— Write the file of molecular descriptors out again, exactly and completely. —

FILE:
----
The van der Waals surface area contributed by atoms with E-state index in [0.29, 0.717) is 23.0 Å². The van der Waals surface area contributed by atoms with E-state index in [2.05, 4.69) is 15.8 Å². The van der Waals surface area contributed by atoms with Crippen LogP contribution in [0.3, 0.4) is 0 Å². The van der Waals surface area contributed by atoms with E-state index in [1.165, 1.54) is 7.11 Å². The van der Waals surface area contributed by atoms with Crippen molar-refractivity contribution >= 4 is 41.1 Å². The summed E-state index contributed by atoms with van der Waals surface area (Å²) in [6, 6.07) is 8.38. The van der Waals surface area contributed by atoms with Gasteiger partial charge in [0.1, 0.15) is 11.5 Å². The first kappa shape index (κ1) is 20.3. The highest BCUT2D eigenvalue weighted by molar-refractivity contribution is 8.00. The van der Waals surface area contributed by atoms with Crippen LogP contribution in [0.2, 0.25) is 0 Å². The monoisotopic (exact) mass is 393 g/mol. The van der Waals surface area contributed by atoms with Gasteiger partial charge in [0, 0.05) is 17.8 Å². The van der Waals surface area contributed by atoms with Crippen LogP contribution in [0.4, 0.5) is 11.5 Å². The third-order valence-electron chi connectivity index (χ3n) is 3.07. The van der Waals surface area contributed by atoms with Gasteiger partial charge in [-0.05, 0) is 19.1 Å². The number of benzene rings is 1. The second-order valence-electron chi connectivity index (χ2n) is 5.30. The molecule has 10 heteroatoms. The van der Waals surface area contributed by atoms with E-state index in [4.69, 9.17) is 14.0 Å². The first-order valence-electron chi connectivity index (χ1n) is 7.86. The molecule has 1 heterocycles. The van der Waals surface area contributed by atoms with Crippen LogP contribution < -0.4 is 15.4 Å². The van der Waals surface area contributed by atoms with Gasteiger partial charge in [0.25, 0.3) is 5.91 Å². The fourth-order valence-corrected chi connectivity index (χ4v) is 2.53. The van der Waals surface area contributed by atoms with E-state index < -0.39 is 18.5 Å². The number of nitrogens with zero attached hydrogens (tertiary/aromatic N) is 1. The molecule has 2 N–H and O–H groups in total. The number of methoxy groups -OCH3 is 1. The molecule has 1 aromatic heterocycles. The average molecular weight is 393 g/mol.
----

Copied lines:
The van der Waals surface area contributed by atoms with E-state index in [0.29, 0.717) is 23.0 Å². The van der Waals surface area contributed by atoms with E-state index in [2.05, 4.69) is 15.8 Å². The van der Waals surface area contributed by atoms with Crippen LogP contribution in [0.3, 0.4) is 0 Å². The van der Waals surface area contributed by atoms with E-state index in [1.165, 1.54) is 7.11 Å². The van der Waals surface area contributed by atoms with Crippen molar-refractivity contribution >= 4 is 41.1 Å². The summed E-state index contributed by atoms with van der Waals surface area (Å²) in [6, 6.07) is 8.38. The van der Waals surface area contributed by atoms with Gasteiger partial charge in [0.1, 0.15) is 11.5 Å². The first kappa shape index (κ1) is 20.3. The highest BCUT2D eigenvalue weighted by molar-refractivity contribution is 8.00. The van der Waals surface area contributed by atoms with Crippen LogP contribution in [0.2, 0.25) is 0 Å². The monoisotopic (exact) mass is 393 g/mol. The van der Waals surface area contributed by atoms with Gasteiger partial charge in [0, 0.05) is 17.8 Å². The van der Waals surface area contributed by atoms with Crippen LogP contribution in [0.4, 0.5) is 11.5 Å². The third-order valence-electron chi connectivity index (χ3n) is 3.07. The van der Waals surface area contributed by atoms with Gasteiger partial charge in [-0.05, 0) is 19.1 Å². The number of benzene rings is 1. The second-order valence-electron chi connectivity index (χ2n) is 5.30. The molecule has 10 heteroatoms. The van der Waals surface area contributed by atoms with E-state index in [4.69, 9.17) is 14.0 Å². The first-order valence-electron chi connectivity index (χ1n) is 7.86. The molecule has 1 heterocycles. The van der Waals surface area contributed by atoms with Crippen LogP contribution < -0.4 is 15.4 Å². The van der Waals surface area contributed by atoms with Gasteiger partial charge in [0.25, 0.3) is 5.91 Å². The fourth-order valence-corrected chi connectivity index (χ4v) is 2.53. The van der Waals surface area contributed by atoms with E-state index < -0.39 is 18.5 Å². The number of nitrogens with zero attached hydrogens (tertiary/aromatic N) is 1. The molecule has 2 N–H and O–H groups in total. The number of methoxy groups -OCH3 is 1. The molecule has 1 aromatic heterocycles. The average molecular weight is 393 g/mol.